Intro

What's WIDE CIRCLE COOKING about?
I blog information, news and recipes about gluten-free, wheat-free, dairy-free, egg-free, alcohol-free and vegan cooking. Right now I've been working on an exciting project where I avoid refined sugar and create recipes using a range of healthier alternatives.

Happy cooking!

ps. ask all guests if they have an allergy (because the recipes use some unusual combinations and they may not expect to find citrus and soya in the chocolate cake, for example).
pps.if you are cooking for someone with an allergy, please read my allergy page first.

The battle of the cream substitutes – but which is the winner?


As I was mooching through the supermarket yesterday I noticed that there is now a fresh Alpro single cream alternative (located in the chiller cabinet) as well as the more usual longlife version, which can be found on shelf. Interestingly, as well as different packaging, they also have quite different proportions of ingredients. 
 The fresh version has these ingredients:
Water, Sunflower oil (8.4%), Hulled soya beans (3.8%), Modified tapioca starch, Fructose-glucose syrup, Emulsifiers (Soya leicithin, Sucrose esters of fatty acids) Thickeners (Locust bean gum, Carrageenan), Flavouring, Sea salt, Antioxidant (Tocopherol-rich-extract).

The longlife version has far more fat:
Water, Sunflower oil (15.4%), Hulled soya beans (4%), Fructose-glucose syrup, Emulsifiers (Soya lecithin, Sucrose esters of fatty acids), Stabilisers (Xanthan gum, Guar gum, Carrageenan), Sea salt, Antioxidant (Tocopherol-rich extract), Flavouring, Antioxidant (Natural Tocopherol).

They have a roughly similar cost. But which one tastes better? In a blind tasting (admitted not performed on a large sample… just three members of my family) the score was unanimously towards the fresh version. Just to be awkward, I must admit I prefer the longlife version, but then I am used to it and will happily eat it straight from the carton on a small spoon. Or over strawberries. Or blueberries. Or whatever. Mmmm.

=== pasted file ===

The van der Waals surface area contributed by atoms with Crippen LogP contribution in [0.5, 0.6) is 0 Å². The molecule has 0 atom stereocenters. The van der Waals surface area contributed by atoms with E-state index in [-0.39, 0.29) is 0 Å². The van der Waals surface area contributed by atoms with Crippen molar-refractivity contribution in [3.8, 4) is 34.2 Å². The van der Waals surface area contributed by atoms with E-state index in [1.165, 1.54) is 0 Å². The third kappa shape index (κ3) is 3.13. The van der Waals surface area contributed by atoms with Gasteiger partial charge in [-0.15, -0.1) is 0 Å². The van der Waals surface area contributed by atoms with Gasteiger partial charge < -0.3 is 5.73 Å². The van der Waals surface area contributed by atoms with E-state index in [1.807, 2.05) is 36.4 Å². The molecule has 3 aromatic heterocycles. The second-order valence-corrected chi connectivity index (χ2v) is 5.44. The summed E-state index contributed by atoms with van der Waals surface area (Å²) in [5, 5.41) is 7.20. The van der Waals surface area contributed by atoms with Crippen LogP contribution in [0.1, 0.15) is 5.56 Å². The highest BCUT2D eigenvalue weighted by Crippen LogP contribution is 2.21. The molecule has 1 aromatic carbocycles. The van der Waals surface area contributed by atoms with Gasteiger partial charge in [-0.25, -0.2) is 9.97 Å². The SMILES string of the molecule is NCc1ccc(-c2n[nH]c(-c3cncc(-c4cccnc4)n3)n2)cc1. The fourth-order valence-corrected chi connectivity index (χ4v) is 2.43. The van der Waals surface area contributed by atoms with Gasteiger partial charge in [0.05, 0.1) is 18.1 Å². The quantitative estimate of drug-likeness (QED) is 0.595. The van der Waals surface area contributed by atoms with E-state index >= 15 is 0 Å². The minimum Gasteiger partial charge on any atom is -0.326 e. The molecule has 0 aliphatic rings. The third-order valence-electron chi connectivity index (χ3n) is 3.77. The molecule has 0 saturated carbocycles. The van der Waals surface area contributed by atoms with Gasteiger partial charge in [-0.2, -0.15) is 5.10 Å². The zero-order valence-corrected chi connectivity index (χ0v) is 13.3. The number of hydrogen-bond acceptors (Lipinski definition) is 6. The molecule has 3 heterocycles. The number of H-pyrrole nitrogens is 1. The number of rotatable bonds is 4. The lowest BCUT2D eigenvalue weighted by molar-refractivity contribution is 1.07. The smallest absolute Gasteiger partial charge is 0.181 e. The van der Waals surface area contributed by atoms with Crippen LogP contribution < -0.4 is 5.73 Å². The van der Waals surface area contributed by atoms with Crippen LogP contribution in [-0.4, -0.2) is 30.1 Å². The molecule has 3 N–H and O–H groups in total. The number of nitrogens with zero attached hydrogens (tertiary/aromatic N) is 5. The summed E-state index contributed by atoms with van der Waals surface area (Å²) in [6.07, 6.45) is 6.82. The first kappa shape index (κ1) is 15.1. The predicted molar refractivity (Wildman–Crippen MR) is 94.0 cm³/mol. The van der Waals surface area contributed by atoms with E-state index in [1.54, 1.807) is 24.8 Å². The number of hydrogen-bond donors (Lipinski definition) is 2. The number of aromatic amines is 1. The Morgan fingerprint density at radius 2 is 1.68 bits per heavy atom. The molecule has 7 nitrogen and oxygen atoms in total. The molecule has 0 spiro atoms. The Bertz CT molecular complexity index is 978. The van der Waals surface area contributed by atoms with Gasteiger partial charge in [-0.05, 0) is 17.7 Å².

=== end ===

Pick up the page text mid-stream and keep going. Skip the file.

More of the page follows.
Tediously, however, the story doesn’t end there. I noticed was another issue – the fresh version warned there could be a trace of nuts, whereas the shelf version says it is made in a nut-free location. I then went online to the Alpro site and found that they said the shelf version might contain nuts. So what was going on?
A little bit of detective work later led me to the AllergyUK website, where I found this explanation from Alpro:
“Alpro currently produce a range of almond and hazelnut products in locations which are separate from their soya production. However, due to growing demand for their plant based food and drinks, Alpro will be moving the production of almond and hazelnut drinks onto the same sites in Belgium and UK as their soya products from the end of 2014. They will update Allergy UK on the exact timings as soon as they have more information. Alpro are always keen to ensure the highest safety and top quality of their products and all possible measures will be put in place to avoid any cross-contamination between nut and soya products (this includes maintaining separate flows for handling raw materials and manufacturing, as well as thorough cleaning procedures).
“Although the implementation date for this change will be at the end of 2014, their packaging will be adapted gradually from now. Consumers will begin to see that the Alpro soya products (such as soya drinks, desserts, soya alternatives to yogurt and cream), rice and oat products are labelled 'may contain traces of almonds or hazelnuts'.
“This early labelling change is to make sure that  consumers are made aware well in advance before the actual integration into their production facilities. During this transition period there may be packaging with the labelling and packaging without the labelling on shelf at the same time.”
If you have concerns or want to comment about this, email Alpro at this address: info@alprohelpline.co.uk.

An update to this story: See the new facebook page set up regarding this issue here